Choral Music Review Print



The Cape Fear Chorale Features Lesser-Heard Works


Event  Information

Wilmington -- ( Sun., Nov. 18, 2012 )

Cape Fear Chorale: "Handel, Schubert, and Vivaldi in Concert with Orchestra"
Performed by Cape Fear Chorale (Jerry S. Cribbs, director), with soloists Curtis Campbell, Cheryl Cribbs, Benjamin Horrell, Jennifer Justus, Molly Karns, Jennifer Lewis, and Rebekah Vaughan.
Free, donations. -- Grace Methodist Church , (910)270-3839 , http://www.capefearchorale.org/ -- 4:00 PM

November 18, 2012 - Wilmington, NC:


The Cape Fear Chorale conducted by Jerry Cribbs, gave the first of its two annual concerts at Grace Methodist Church, offering music by Handel, Schubert, and Vivaldi. All three are optimistic, outgoing works entirely or largely in major keys, so the program had a primarily extroverted quality.

The first piece was Coronation Anthem No. 2 by George Frideric Handel. The brief text in four parts, based on a biblical psalm, was written to accompany the ceremony in which the king received his crown. As such, it is grand and celebratory. In this performance, the opening had a solid rhythm, if also some shaky pitch in the accompanying strings. Stronger definition of the high points would have added to its strength. The second section, rendered with attractive tone, projected a smoother, quieter character. The most effective high points of the performance were in the following “Glory and worship” section. The concluding Alleluia would have benefitted from a bigger, more ringing tone in the chorus.

The following Magnificat in C of Franz Schubert, D. 486, written when the composer was 18, does not show the genius of his Lieder written at a similar age. It moves briskly through the text, treating some of the lines quite briefly. The triumphal opening is followed by a lyrical middle section which featured a fine solo by the orchestra’s oboist. It was a bit puzzling that Mr. Cribbs’ beat didn’t become smaller for the gentle, more intimate sound of this section, with either the instrumental or vocal soloists. The final section returned to the extroversion of the opening. One would have wished for more sense of power and glory and greater delineation of emphasis points in the orchestra.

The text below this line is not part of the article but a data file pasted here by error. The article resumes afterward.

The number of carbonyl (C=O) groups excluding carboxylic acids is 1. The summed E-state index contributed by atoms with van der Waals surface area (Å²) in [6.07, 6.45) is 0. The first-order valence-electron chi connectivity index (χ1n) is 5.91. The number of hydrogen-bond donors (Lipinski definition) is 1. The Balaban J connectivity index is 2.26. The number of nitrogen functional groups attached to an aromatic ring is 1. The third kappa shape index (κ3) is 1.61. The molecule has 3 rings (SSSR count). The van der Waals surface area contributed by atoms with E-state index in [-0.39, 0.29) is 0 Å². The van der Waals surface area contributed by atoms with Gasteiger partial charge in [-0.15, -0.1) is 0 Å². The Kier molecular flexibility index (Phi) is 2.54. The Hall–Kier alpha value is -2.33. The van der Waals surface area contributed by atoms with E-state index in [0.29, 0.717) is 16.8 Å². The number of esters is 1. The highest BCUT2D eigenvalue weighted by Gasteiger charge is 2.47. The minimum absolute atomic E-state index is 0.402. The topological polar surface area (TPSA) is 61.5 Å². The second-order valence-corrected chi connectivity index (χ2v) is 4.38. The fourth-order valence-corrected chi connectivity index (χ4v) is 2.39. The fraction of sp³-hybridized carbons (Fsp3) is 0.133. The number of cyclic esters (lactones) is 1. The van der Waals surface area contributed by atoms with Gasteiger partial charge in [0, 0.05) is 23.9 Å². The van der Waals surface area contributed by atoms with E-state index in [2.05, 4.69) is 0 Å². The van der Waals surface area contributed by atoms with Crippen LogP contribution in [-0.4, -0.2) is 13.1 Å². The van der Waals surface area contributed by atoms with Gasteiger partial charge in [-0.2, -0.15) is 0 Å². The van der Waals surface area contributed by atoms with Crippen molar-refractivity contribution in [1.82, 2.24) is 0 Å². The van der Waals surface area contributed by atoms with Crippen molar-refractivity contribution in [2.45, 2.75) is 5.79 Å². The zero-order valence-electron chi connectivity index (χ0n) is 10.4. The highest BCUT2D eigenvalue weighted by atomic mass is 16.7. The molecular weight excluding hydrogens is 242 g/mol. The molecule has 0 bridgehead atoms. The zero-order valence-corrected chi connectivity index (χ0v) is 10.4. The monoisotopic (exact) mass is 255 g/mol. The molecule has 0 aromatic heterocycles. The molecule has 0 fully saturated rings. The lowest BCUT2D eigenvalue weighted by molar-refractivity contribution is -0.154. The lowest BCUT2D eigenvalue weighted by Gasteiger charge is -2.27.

The most extensive work was the concluding Gloria in D, RV 589 by Antonio Vivaldi. This piece in a dozen short sections featured an appealing variety of instrumental combinations and lyrical contrasts to the stronger sections of praise. The third number, “Laudamus te,” featured two soloists, Jennifer Justus and Rebekah Vaughan. Their singing together was well-balanced, with a light appealing quality. The fifth number, “Propter magnam,” was a short, strong fugal section given a solid presentation by the chorus. A high point of the piece was the lovely lyrical sixth section, with another finely shaped oboe solo. Ms. Justus sang the vocal solo with a rather too diminutive, if still pleasing tone, while the beauty of the intertwined duet of voice and oboe projected radiant devotion. The following tightly rhythmic “Domine Fili” moved fairly quickly to the “Domine Deus,” and a vocal solo by Curtis Campbell, bass. This expressive, pleading section had a fair amount of pathos but was not always clear in the vocal pitch. The chorus and soloist balanced well. The short “Qui tollis” was then followed by the “Qui sedes” and a solo by Molly Darden, who sang with a full tone and emphasis in her expression.

The brief penultimate movement of the piece returned to the opening material; again one might have wished for a brighter, more ringing tone from the chorus at the forte points. The concluding “Cum sancto” was another strong fugal movement which brought the piece to a grand ending.

All three pieces on this program were secondary works by major composers; much of the music stayed on the emotional surface; the Vivaldi offered the greatest depths of expression. The outgoing nature of much of the music made for an enjoyable if relatively light-weight concert that was given rousing applause by an appreciative audience.